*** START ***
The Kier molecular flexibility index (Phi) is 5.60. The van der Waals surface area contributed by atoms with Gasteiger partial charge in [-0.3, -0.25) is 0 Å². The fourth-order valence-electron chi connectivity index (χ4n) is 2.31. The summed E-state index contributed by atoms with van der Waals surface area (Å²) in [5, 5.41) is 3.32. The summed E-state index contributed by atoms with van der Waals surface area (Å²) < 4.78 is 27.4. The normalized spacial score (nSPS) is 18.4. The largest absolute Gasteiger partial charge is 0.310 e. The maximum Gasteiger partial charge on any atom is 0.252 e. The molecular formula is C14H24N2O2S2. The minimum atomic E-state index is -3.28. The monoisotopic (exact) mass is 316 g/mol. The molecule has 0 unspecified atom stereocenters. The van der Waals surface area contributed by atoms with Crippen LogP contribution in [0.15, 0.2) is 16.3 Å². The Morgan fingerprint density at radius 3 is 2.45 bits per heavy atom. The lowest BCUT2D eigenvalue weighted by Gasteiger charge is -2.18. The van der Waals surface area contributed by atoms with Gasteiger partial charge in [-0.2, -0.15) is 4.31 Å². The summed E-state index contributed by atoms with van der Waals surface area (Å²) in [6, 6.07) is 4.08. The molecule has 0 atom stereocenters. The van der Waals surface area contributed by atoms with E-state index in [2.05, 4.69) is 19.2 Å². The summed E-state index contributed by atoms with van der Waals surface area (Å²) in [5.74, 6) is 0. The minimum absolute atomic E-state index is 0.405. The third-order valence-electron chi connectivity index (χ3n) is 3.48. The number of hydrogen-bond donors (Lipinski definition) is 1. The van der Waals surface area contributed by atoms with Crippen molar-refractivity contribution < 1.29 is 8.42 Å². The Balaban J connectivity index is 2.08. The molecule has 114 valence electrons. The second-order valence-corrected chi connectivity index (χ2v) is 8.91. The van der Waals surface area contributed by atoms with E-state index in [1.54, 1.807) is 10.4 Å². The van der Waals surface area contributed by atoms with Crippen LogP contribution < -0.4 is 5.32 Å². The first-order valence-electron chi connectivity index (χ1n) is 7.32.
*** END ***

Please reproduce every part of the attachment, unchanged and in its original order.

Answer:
The Kier molecular flexibility index (Phi) is 5.60. The van der Waals surface area contributed by atoms with Gasteiger partial charge in [-0.3, -0.25) is 0 Å². The fourth-order valence-electron chi connectivity index (χ4n) is 2.31. The summed E-state index contributed by atoms with van der Waals surface area (Å²) in [5, 5.41) is 3.32. The summed E-state index contributed by atoms with van der Waals surface area (Å²) < 4.78 is 27.4. The normalized spacial score (nSPS) is 18.4. The largest absolute Gasteiger partial charge is 0.310 e. The maximum Gasteiger partial charge on any atom is 0.252 e. The molecular formula is C14H24N2O2S2. The minimum atomic E-state index is -3.28. The monoisotopic (exact) mass is 316 g/mol. The molecule has 0 unspecified atom stereocenters. The van der Waals surface area contributed by atoms with Crippen LogP contribution in [0.15, 0.2) is 16.3 Å². The Morgan fingerprint density at radius 3 is 2.45 bits per heavy atom. The lowest BCUT2D eigenvalue weighted by Gasteiger charge is -2.18. The van der Waals surface area contributed by atoms with Gasteiger partial charge in [-0.2, -0.15) is 4.31 Å². The summed E-state index contributed by atoms with van der Waals surface area (Å²) in [6, 6.07) is 4.08. The molecule has 0 atom stereocenters. The van der Waals surface area contributed by atoms with E-state index in [2.05, 4.69) is 19.2 Å². The summed E-state index contributed by atoms with van der Waals surface area (Å²) in [5.74, 6) is 0. The minimum absolute atomic E-state index is 0.405. The third-order valence-electron chi connectivity index (χ3n) is 3.48. The number of hydrogen-bond donors (Lipinski definition) is 1. The van der Waals surface area contributed by atoms with Crippen molar-refractivity contribution < 1.29 is 8.42 Å². The Balaban J connectivity index is 2.08. The molecule has 114 valence electrons. The second-order valence-corrected chi connectivity index (χ2v) is 8.91. The van der Waals surface area contributed by atoms with E-state index in [1.54, 1.807) is 10.4 Å². The van der Waals surface area contributed by atoms with Crippen LogP contribution < -0.4 is 5.32 Å². The first-order valence-electron chi connectivity index (χ1n) is 7.32.